Global Security Newswire
Daily News on Nuclear, Biological & Chemical Weapons, Terrorism and Related Issues
U.N. Said Investigating Claims North Korea Received Chinese Missile Launcher
The United Nations is said to be probing whether China exported long-range missile launcher technology to North Korea in contravention of multiple U.N. Security Council resolutions, Agence France-Presse reported on Thursday (see GSN, April 18).
Pyongyang on Sunday unveiled a large new missile that was conveyed on a road-mobile launch platform, which multiple international analysts have said shares many similarities with a transporter-erector-launcher developed by the China Aerospace Science and Industry Corp.
An anonymous U.N. official with ties to the Security Council panel with oversight on North Korean sanctions told Jane's Defense Weekly that an affiliated expert committee was "aware of the situation and will pursue inquiries."
Assuming the North used Chinese blueprints for the mobile missile launcher -- or simply the Chinese system itself -- whether Beijing could be found to have flouted Security Council rules would be determined by when Pyongyang acquired the designs. The council approved sanctions targeting North Korea's nuclear and missile programs in 2006 and 2009.
The U.N. official told Jane's that a desire not to antagonize China on sanctions violations could mean not much will be done on the matter.
"There is no doubt it came from China, (but) whether it was produced as a licensed or unlicensed vehicle is an open question," Stanford University analyst Nick Hansen said in the Jane's article (Agence France-Presse/Google News, April 19).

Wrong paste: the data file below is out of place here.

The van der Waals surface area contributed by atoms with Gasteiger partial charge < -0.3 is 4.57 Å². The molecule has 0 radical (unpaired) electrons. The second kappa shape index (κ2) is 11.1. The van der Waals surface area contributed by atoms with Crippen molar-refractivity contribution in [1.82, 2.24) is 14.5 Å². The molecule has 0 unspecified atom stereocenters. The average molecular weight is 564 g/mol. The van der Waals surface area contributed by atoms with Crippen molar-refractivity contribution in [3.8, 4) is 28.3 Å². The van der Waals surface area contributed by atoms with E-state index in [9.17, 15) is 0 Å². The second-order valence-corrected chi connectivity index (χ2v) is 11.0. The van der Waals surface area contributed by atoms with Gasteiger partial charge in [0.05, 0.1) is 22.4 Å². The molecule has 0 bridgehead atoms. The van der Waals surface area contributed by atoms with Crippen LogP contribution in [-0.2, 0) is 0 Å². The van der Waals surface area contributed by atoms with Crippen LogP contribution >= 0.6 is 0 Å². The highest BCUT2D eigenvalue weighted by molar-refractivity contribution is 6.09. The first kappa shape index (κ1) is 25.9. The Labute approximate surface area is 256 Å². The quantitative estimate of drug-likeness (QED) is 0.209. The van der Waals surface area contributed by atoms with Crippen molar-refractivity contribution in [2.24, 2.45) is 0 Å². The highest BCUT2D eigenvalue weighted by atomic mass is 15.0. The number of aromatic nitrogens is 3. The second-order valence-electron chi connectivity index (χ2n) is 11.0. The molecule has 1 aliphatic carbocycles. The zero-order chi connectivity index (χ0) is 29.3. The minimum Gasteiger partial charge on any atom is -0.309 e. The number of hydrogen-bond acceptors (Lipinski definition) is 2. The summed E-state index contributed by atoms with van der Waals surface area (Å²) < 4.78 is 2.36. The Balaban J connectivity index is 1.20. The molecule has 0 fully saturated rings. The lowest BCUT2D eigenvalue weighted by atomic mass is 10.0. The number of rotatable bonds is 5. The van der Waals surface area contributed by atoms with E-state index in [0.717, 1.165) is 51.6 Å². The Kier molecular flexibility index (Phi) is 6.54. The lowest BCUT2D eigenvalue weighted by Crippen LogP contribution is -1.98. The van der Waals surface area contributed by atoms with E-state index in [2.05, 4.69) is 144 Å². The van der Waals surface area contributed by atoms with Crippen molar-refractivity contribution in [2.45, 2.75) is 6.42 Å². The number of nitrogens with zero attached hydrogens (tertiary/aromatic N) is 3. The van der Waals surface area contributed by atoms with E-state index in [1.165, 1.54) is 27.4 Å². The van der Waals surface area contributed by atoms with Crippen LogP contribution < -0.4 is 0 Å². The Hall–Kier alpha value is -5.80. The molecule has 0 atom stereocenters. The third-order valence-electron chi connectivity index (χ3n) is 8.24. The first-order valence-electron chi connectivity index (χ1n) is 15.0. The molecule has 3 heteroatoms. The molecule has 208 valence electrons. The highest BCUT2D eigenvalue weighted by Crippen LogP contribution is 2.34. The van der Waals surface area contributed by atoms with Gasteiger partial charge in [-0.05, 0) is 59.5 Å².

Analysts said it would be difficult to concretely establish that China sold the mobile launcher technology knowing it would be used in North Korea's missile program or even knowing the end user would be Pyongyang, the Associated Press reported on Thursday.
The 16-wheel transport vehicle has other uses such as in the search for new petroleum fields. Furthermore, Pyongyang could have purchased the vehicle from a third-party country.
"It's very possible there was no intended violation of sanctions by China on this piece of equipment," Stockholm International Peace Research Institute proliferation analyst Peter Wheelman said.
"The vehicle could have been re-exported to North Korea from a third country, such as Pakistan, which is known to have used Chinese chassis for its medium-range ballistic and other missiles, or North Korea could have used a front company to obscure that it was the buyer," he said. "Also it is possible that it was supplied to North Korea for civilian purposes such as construction."
International Assessment and Strategy Center China military expert Richard Fisher, however, said he was nearly certain the transporter-erector-launcher seen in Pyongyang on Sunday was manufactured in China knowing it would be used by North Korea.
"I think that [the China Aerospace and Industry Corp.] has put together as many as six or seven of these vehicles and that maybe half of them have been sold to Pyongyang," the analyst said.